“The first game I went to last season, I stood up for the anthem in the press box and got goosebumps. I always said, when (P.A. announcer) Michel Lacroix says, ‘Accueillons nos Canadiens!’, you get goosebumps. After three years in Montreal, I still had them.

“I was standing, thinking, ‘I still want to play, I should try again next year,’ but I couldn’t put my life and my family’s lives on hold just so I could try one more year. It was time to move on. But you miss playing, competing. I didn’t win a Stanley Cup and I wish I could have had one.

Darche recently appeared on behalf of the Montreal Canadiens Children’s Foundation, a role he took great pride in while with the club, and is eager to do foundation work with Delmar, which is generously active in the community.

For now, every day a new challenge, there’s the matter of getting back into game shape, even if his game now is played in boardrooms and an orderly office – “I hate clutter!” – in Lachine.

On a family trip to Washington recently, Darche visited with friend and former teammate Jeff Halpern. And with that visit came a drop-in to Astro Doughnuts, the decadent D.C. shop co-owned by Halpern.

“You’ve got to have the crème brûlée!” Darche said, almost salivating at the memory. “The day we were there, they launched a doughnut sandwich – doughnut top and bottom with ice cream in the middle.

“But I’ve got to start being careful with what I eat. When I retired, I let go, and I when I started here, I was uncomfortable in my suits.”

To that end, Darche is lacing up running shoes instead of skates, planning to do a half-marathon in Montreal this month. He’s entered with – sort of – his wife, Stéphanie, a distance-running veteran.

“I can’t have her beat me,” he said, laughing, saying he’s set a goal of one hour, 45 minutes for the 21-kilometre (13-mile) effort.

So is the plan, I asked Darche, for the couple to run together, symbolic of writing a new family chapter, husband and wife simultaneously setting sail into new careers?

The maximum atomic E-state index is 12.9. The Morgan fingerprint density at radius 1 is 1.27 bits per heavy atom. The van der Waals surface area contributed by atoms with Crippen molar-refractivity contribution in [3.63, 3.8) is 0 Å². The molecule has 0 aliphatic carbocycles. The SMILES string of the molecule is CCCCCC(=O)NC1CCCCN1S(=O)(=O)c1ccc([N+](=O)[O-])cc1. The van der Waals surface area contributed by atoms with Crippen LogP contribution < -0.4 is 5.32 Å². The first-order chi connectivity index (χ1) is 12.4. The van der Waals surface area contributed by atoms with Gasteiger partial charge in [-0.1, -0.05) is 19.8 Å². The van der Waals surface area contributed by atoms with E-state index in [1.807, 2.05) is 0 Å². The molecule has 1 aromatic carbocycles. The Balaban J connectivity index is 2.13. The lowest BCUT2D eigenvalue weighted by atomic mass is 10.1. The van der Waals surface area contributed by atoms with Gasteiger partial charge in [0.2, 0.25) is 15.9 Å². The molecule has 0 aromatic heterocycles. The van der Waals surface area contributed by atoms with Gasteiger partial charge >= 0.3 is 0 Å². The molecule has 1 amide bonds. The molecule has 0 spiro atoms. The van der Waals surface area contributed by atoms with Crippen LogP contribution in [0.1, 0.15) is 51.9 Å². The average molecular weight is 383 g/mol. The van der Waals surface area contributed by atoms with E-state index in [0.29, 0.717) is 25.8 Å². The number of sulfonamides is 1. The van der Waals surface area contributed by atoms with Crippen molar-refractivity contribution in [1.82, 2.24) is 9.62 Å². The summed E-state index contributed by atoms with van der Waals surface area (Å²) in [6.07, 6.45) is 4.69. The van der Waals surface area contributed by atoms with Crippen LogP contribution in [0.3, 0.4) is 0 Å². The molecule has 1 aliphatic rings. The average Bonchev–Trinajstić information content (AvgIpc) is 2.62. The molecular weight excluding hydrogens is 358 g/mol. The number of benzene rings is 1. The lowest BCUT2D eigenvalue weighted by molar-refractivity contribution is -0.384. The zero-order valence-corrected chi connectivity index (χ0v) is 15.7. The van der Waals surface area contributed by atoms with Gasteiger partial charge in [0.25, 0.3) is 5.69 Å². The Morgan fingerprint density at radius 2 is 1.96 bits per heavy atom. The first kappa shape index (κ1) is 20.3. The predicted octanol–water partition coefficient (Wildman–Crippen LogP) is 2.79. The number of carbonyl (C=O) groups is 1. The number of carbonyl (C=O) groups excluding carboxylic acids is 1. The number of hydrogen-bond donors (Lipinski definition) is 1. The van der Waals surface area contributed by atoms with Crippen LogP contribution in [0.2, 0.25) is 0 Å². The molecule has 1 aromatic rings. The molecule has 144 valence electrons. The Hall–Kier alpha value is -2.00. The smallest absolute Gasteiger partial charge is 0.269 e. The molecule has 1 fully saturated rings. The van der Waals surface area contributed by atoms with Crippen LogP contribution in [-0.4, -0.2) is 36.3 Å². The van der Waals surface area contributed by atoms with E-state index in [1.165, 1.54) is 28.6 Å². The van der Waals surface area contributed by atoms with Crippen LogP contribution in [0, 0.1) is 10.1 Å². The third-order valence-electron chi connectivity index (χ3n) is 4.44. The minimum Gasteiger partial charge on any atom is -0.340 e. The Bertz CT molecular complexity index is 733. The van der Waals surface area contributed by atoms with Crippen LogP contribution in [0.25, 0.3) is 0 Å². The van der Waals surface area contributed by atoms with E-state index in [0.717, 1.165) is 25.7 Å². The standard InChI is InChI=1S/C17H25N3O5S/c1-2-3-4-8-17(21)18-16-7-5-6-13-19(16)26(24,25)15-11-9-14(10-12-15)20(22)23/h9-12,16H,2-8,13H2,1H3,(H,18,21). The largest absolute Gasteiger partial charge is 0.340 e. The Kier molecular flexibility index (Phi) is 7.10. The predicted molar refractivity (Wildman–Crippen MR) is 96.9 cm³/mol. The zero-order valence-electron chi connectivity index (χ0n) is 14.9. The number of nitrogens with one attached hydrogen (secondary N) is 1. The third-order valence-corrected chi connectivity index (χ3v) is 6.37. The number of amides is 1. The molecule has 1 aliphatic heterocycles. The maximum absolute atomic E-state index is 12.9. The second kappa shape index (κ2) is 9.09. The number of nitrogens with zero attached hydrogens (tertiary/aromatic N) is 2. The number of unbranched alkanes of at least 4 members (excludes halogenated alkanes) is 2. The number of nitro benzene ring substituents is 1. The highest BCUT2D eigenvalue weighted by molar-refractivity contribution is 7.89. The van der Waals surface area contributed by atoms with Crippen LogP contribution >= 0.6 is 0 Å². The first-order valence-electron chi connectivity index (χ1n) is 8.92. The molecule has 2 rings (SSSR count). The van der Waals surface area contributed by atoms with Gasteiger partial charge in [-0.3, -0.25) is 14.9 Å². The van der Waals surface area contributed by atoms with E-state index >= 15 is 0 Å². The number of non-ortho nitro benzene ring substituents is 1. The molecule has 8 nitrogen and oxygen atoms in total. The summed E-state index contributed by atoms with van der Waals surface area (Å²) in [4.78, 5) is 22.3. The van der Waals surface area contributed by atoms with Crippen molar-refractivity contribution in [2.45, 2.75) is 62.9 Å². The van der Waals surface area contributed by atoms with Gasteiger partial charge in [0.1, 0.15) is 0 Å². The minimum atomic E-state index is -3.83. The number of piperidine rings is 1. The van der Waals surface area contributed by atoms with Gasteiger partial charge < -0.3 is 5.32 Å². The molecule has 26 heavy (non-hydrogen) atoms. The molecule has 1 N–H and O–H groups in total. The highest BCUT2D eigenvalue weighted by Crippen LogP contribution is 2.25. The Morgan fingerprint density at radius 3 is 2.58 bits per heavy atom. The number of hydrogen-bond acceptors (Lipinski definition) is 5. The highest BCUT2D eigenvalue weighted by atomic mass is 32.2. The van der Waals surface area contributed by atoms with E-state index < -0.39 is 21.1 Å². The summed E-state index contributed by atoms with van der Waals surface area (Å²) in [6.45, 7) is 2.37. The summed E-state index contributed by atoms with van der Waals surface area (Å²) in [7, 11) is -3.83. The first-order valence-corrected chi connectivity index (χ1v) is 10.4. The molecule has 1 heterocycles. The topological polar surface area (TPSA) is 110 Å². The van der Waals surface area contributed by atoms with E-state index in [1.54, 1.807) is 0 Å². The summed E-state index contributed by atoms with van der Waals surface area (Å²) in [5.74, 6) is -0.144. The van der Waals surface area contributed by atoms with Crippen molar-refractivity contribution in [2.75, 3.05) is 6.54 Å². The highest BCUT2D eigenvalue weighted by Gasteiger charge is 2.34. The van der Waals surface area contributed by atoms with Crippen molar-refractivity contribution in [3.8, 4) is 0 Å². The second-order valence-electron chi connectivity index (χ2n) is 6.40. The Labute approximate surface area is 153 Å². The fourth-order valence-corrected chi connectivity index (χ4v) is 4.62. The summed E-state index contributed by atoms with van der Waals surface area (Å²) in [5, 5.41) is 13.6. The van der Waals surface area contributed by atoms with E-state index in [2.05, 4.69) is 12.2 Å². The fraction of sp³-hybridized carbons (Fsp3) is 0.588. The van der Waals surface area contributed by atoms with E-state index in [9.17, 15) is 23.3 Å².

“My plan is to run ahead of her,” he said, laughing again. “My plan is for her to watch me run.”

• Follow Mathieu Darche on Twitter: @matdarche52

dstubbs@montrealgazette.com
Twitter: @Dave_Stubbs

Below: Mathieu Darche at work at his orderly desk at Delmar headquarters in Lachine.
John Mahoney, Gazette

darche-desk

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  2. frontenac1 says:

    Murray will have Diaz”s back. Viva Diaz!

  3. SSFN says:

    MB and MT will make all the necessary moves to have a competitive team and that’s all we can ask for this year. we’re not going to be a stanley cup team for awhile so why not have a competitive team so we as fans can get to enjoy watching the Habs.
    I think we’ll do alright and with the toughness MB brought in we shouldn’t have to watch our team get beat around like kids in a schoolyard like we witnessed a few times last year.

    All I’m hoping for is the Habs to play good Hockey each game out and let the chips fall where they may.

    • Bill H says:

      Well, yes, I am excited about the coming season. But not for any of the reasons mentioned in that article. I think the guy must have been very stoned when he wrote that.

  4. HabFab says:

    Renaud Lavoie @LavoieRenaud

    Guillaume Latendresse will be at Coyotes training camp on a try out.

  5. John Q Public says:

    The question is : What is a
    Yoni
    ?

  6. B says:

    Darche played 3 seasons with Montreal.

    In 09/10, his first season with Montreal, Darche was 10th among Habs forwards with 21:07 PP TOI. He played 45 seconds in 11 playoff games that season.

    In 11/12, his last season with Montreal, Darche was 11th among Habs forwards with 30:16 PP TOI. The Habs missed the playoffs that season.

    In 10/11, Darche was 8th among Habs forwards with 79:47 PP TOI, he was also 8th among Habs forwards with 7 PP pts. During the playoffs that season he was 6th among Habs forwards in PP TOI and tied for 4th in PP pts. I don’t see anything shocking or untoward about those numbers. He actually was effective in his limited PP TOI.